Essential Oil: Bergamot
General Properties of Bergamot Essential Oil (5ml bottle)
Description of Bergamot Essential Oil
Bergamot essential oil comes from the fruit of the tree. Some of its countries of origin include Italy, New Guinea and Morocco. The rind of the fruit is cold pressed to create an essential oil that is yellowish-green to emerald in color. It typically has a naturally occurring chemical called bergapten (a furanocoumarin) which is a phototoxic agent that produces abnormally dark pigmentation and reddening of the surrounding skin after exposure to UV rays. Bergapten been removed from this Bergamot essential oil so is safe to use in products for the skin.
Bergamot essential oil is best known for its antidepressant and soothing qualities. It is an uplifting essential oil (not to be confused with a stimulating essential oil, which it is not) that is useful when treating nervousness, anxiety and insomnia and may even be helpful for hyperactivity. It lifts the spirits while helping to calm the soul, making it excellent to add to a massage oil for someone who is stressed out and depressed.
In skincare, this essential oil's antiseptic properties make it excellent for oily, infected skin conditions. A hot compress of bergamot can be used on boils to draw out the infection and to help promote healing.
It may also be used daily as a room fragrance, bath oil or personal perfume. It is commercially used in the production of Earl Grey Tea, as well as being an ingredient in the original "Eau de Cologne" recipe. It is also a great room and body deodorant.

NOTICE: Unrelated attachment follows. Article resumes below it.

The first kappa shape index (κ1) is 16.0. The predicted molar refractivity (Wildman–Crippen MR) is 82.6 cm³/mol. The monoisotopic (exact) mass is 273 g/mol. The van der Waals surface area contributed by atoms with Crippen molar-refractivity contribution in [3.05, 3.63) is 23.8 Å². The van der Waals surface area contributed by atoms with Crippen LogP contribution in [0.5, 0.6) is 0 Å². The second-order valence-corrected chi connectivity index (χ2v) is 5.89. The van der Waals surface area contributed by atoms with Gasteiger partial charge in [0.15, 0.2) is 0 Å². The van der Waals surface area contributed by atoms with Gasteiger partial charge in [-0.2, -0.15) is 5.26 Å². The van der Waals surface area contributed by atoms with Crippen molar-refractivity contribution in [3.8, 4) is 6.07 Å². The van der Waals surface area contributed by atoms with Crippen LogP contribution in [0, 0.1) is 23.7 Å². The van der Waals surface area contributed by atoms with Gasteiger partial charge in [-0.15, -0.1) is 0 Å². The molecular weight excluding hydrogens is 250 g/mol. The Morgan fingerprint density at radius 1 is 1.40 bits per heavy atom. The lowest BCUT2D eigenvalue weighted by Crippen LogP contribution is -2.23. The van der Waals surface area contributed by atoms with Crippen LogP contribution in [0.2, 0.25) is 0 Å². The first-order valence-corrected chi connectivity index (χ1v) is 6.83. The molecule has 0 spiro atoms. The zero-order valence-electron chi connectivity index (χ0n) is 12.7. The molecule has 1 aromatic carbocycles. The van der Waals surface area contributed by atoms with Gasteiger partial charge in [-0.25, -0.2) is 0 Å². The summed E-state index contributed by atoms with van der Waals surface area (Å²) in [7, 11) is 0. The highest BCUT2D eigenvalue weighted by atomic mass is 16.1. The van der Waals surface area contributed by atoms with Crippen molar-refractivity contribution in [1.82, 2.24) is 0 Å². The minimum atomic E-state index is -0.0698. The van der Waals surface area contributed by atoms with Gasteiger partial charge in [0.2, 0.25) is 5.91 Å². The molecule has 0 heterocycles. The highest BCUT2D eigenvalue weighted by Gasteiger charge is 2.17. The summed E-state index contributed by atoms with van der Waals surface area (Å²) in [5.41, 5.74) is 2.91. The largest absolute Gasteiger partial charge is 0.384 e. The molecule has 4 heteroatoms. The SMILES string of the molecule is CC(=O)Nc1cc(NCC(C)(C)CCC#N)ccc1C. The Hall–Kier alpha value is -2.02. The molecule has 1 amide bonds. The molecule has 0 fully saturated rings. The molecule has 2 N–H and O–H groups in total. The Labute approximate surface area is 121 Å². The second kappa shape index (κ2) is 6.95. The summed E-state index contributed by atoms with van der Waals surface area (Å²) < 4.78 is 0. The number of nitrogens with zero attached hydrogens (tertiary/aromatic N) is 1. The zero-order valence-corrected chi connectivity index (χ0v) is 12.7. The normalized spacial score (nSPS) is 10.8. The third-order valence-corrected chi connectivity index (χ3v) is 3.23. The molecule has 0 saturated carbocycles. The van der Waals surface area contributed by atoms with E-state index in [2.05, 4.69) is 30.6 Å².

Bergamot essential oil has been used commercially as a bug repellent, although when used without the chemical additives that commercial companies tend to use to enable it to linger on the body longer, you may have to reapply more often when using one of your own, more natural creations.
Bergamot essential oil blends well with Chamomile essential oil, Geranium essential oil, Juniper essential oil, Lavender essential oil, Lemon essential oil, Neroli essential oil and Ylang Ylang essential oil
Specific Cautions for Bergamot Essential Oil
Avoid in the first trimester of pregnancy.
References about Bergamot Essential Oil
Information about this essential oil came from the following sources:
- Worwood, Valerie Ann. The Fragrant Pharmacy. (Toronto: Bantam Books, 1990)
- Davis, Patricia. Aromatherapy: An A-Z. (United Kingdom: Saffron Walden, 1988)
- Tisserand, Robert and Tony Balacs. Essential Oil Safety. (Edinburgh: Churchill Livingstone, 1995)
Note and Disclaimer
The information and opinions provided here are for general educational purposes only and do not replace medical advice. It is your responsibility to consult a suitably qualified medical practitioner prior to using essential oils.
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